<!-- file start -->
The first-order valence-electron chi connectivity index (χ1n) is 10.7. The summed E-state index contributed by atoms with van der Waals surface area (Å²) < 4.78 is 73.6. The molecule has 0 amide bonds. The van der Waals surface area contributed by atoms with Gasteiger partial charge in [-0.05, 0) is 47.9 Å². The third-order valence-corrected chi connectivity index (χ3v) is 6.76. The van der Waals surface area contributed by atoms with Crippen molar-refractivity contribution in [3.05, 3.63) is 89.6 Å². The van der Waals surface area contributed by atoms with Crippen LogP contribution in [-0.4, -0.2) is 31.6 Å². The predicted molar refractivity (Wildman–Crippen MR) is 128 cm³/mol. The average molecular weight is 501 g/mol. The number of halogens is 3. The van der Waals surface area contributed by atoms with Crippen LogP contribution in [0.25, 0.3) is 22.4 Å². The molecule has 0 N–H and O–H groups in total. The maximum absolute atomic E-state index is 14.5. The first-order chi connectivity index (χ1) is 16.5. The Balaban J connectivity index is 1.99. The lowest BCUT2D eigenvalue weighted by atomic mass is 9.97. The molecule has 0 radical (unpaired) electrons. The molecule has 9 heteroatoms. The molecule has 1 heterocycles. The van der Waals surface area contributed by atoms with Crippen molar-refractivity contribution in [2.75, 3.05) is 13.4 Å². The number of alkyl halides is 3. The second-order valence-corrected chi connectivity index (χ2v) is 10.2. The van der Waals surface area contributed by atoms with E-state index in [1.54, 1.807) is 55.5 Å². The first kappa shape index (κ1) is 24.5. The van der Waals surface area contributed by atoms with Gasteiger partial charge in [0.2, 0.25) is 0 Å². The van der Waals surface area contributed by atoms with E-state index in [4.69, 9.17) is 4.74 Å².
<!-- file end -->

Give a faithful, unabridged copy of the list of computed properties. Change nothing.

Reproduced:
The first-order valence-electron chi connectivity index (χ1n) is 10.7. The summed E-state index contributed by atoms with van der Waals surface area (Å²) < 4.78 is 73.6. The molecule has 0 amide bonds. The van der Waals surface area contributed by atoms with Gasteiger partial charge in [-0.05, 0) is 47.9 Å². The third-order valence-corrected chi connectivity index (χ3v) is 6.76. The van der Waals surface area contributed by atoms with Crippen molar-refractivity contribution in [3.05, 3.63) is 89.6 Å². The van der Waals surface area contributed by atoms with Crippen LogP contribution in [-0.4, -0.2) is 31.6 Å². The predicted molar refractivity (Wildman–Crippen MR) is 128 cm³/mol. The average molecular weight is 501 g/mol. The number of halogens is 3. The van der Waals surface area contributed by atoms with Crippen LogP contribution in [0.25, 0.3) is 22.4 Å². The molecule has 0 N–H and O–H groups in total. The maximum absolute atomic E-state index is 14.5. The first-order chi connectivity index (χ1) is 16.5. The Balaban J connectivity index is 1.99. The lowest BCUT2D eigenvalue weighted by atomic mass is 9.97. The molecule has 0 radical (unpaired) electrons. The molecule has 9 heteroatoms. The molecule has 1 heterocycles. The van der Waals surface area contributed by atoms with Crippen molar-refractivity contribution in [2.75, 3.05) is 13.4 Å². The number of alkyl halides is 3. The second-order valence-corrected chi connectivity index (χ2v) is 10.2. The van der Waals surface area contributed by atoms with E-state index in [1.54, 1.807) is 55.5 Å². The first kappa shape index (κ1) is 24.5. The van der Waals surface area contributed by atoms with Gasteiger partial charge in [0.2, 0.25) is 0 Å². The van der Waals surface area contributed by atoms with E-state index in [4.69, 9.17) is 4.74 Å².